Naeimi, Helia (2008) Reliable integration of terascale systems with nanoscale devices. Dissertation (Ph.D.), California Institute of Technology. http://resolver.caltech.edu/CaltechETD:etd-01242008-012650
Nanotechnology design has attracted considerable attention in recent years and seems to be the technology for the future generation of the electronic devices, either as scaled and more restricted conventional lithographic technology, or as emerging sublithographic technologies, such as nanowires, carbon nanotubes, NDR (Negative Differential Resistance) devices, or other nanotechnology devices. Each of these technologies provides one or more design benefits including feature-size scaling, high on–off ratios, and faster devices. However, all of these techniques share their most challenging design issue: reliability. Providing reliability is becoming constantly more challenging due to increases in both the device failure rate and system complexity. This work develops techniques that make achieving reliability in such systems feasible with practical area overhead and considerable improvement in area overhead and system reliability compared to related techniques.
Conventional reliability techniques focus on low defect and fault rates, i.e., single event upset (SEU). These techniques cannot simply be scaled to larger systems with more unreliable devices. If these techniques are directly applied to the high defect and fault rate of the nanotechnology regime, they suffer impractically high overhead, or they may not achieve the desired reliability. Our approach in this thesis exploits the following design patterns to achieve a considerable area reduction compared to related works and achieve high reliability: (1) Fine-grained reliability: In this technique, the system is partitioned into fine–grained blocks, and the reliability is provided for each block. This technique is used to contain the area overhead and bound the impact on the throughput. (2) Using alternative resources: This technique improves the design quality by sparing other resources when system is tight on one resource. In our work we replace some of the spacial redundancies with temporal redundancy to limit the area overhead. We further improve the system throughput to limit the throughput cost as well. (3) Defect pattern matching: With this techniques, the defective resources are located and the design is reconfigured considering the defect pattern of the chip. Then the design configuration is mapped to the chip. This technique isolates the defective resources and make use of most of defect free resources. (4) Global reliability: This technique is used to unify the reliability techniques used in different parts of the system. When using one unified technique to protect the system, the area overhead provided to protect one resource can be reused to protect other resources as well.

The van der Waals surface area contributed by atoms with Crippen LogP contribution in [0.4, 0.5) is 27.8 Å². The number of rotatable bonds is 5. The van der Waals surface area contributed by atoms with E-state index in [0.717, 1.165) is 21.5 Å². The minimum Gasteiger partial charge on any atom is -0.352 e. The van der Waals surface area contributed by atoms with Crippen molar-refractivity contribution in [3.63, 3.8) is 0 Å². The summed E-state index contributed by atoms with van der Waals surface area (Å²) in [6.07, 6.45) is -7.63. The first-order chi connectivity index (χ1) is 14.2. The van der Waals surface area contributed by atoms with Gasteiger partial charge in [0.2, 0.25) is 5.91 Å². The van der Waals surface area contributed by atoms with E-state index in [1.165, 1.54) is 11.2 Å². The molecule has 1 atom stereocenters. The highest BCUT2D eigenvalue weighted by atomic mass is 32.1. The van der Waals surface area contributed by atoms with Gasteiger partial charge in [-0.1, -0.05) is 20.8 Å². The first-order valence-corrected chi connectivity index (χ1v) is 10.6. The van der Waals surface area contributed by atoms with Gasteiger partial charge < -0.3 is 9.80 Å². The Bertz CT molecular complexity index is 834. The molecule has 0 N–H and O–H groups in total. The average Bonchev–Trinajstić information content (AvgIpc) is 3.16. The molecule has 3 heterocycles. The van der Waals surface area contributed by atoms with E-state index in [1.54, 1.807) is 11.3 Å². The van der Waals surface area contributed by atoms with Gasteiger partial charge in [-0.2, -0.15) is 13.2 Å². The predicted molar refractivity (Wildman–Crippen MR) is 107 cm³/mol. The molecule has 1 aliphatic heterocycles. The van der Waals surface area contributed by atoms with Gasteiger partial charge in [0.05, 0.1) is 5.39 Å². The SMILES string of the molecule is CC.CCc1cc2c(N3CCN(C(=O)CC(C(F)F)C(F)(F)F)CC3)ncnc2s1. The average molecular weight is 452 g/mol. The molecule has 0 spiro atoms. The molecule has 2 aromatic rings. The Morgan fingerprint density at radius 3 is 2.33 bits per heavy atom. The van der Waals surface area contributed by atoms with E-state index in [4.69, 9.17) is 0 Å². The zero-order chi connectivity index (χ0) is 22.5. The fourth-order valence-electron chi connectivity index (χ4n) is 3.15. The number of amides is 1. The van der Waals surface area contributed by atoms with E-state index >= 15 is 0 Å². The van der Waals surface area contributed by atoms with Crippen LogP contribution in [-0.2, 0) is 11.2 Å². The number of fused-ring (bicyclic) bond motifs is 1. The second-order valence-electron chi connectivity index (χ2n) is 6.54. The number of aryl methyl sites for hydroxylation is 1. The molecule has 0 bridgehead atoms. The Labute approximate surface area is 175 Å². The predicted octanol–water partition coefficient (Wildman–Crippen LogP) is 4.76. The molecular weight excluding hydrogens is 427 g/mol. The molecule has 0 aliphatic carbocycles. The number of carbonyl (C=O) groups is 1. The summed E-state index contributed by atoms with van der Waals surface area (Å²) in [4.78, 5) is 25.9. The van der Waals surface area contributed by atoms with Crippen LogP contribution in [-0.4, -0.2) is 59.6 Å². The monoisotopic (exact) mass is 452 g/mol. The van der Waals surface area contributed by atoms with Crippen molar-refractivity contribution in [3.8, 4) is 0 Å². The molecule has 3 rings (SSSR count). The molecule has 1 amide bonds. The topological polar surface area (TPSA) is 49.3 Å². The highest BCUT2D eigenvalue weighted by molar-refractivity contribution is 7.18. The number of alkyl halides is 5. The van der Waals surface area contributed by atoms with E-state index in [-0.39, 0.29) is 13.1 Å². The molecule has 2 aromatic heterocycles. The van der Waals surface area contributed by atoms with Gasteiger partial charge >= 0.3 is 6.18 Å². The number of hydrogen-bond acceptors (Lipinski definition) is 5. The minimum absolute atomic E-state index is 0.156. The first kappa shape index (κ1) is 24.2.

In the present work, we report considerable improvement in the area overhead using the above techniques. We show that using Fine-Grained Reliability, Alternative Resources, and Defect Pattern Matching, high permanent defect rates (e.g., 10%) which is the result of imperfect manufacturing can be tolerated with moderate area overhead (about 30% on average for typical designs). Again Using Alternative Resources and Fine-Grained Reliability improve the area overhead of the transient fault-tolerant designs by close to an order of magnitude compared to recent reliable works. Finally we report a fully reliable memory system that employs a Global Reliability scheme to tolerate permanent defects and transient faults, both in the memory and in the supporting logic and still achieves 100 Gbit/cm2 density for fault rate of 10−18 errors per bit per cycle and 10% junction defect rate.
|Item Type:||Thesis (Dissertation (Ph.D.))|
|Subject Keywords:||defect-tolerant; fault tolerant; nanomemory; nanoPLA; nanotechnology|
|Degree Grantor:||California Institute of Technology|
|Division:||Engineering and Applied Science|
|Major Option:||Computer Science|
|Thesis Availability:||Public (worldwide access)|
|Defense Date:||4 September 2007|
|Non-Caltech Author Email:||helia (AT) caltech.edu|
|Default Usage Policy:||No commercial reproduction, distribution, display or performance rights in this work are provided.|
|Deposited By:||Imported from ETD-db|
|Deposited On:||02 Apr 2008|
|Last Modified:||26 Dec 2012 02:28|
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